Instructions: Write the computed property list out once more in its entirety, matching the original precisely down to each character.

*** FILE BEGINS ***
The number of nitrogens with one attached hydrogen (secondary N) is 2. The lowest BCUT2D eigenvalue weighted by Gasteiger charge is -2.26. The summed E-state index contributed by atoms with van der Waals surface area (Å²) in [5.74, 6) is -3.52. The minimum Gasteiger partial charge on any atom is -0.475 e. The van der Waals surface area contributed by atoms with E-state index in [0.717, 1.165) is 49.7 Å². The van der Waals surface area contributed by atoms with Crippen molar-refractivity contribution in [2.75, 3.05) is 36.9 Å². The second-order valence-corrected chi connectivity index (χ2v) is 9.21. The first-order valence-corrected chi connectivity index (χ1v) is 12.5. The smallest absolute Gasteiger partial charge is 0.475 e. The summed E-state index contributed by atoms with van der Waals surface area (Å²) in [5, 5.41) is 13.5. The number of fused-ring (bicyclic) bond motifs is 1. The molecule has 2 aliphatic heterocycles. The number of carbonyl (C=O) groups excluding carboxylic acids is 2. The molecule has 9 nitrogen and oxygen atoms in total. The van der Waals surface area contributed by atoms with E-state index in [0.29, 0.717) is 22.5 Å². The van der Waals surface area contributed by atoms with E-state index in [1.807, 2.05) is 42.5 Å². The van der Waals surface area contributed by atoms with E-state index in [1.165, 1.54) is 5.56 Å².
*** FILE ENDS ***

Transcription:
The number of nitrogens with one attached hydrogen (secondary N) is 2. The lowest BCUT2D eigenvalue weighted by Gasteiger charge is -2.26. The summed E-state index contributed by atoms with van der Waals surface area (Å²) in [5.74, 6) is -3.52. The minimum Gasteiger partial charge on any atom is -0.475 e. The van der Waals surface area contributed by atoms with E-state index in [0.717, 1.165) is 49.7 Å². The van der Waals surface area contributed by atoms with Crippen molar-refractivity contribution in [2.75, 3.05) is 36.9 Å². The second-order valence-corrected chi connectivity index (χ2v) is 9.21. The first-order valence-corrected chi connectivity index (χ1v) is 12.5. The smallest absolute Gasteiger partial charge is 0.475 e. The summed E-state index contributed by atoms with van der Waals surface area (Å²) in [5, 5.41) is 13.5. The number of fused-ring (bicyclic) bond motifs is 1. The molecule has 2 aliphatic heterocycles. The number of carbonyl (C=O) groups excluding carboxylic acids is 2. The molecule has 9 nitrogen and oxygen atoms in total. The van der Waals surface area contributed by atoms with E-state index in [0.29, 0.717) is 22.5 Å². The van der Waals surface area contributed by atoms with E-state index in [1.807, 2.05) is 42.5 Å². The van der Waals surface area contributed by atoms with E-state index in [1.165, 1.54) is 5.56 Å².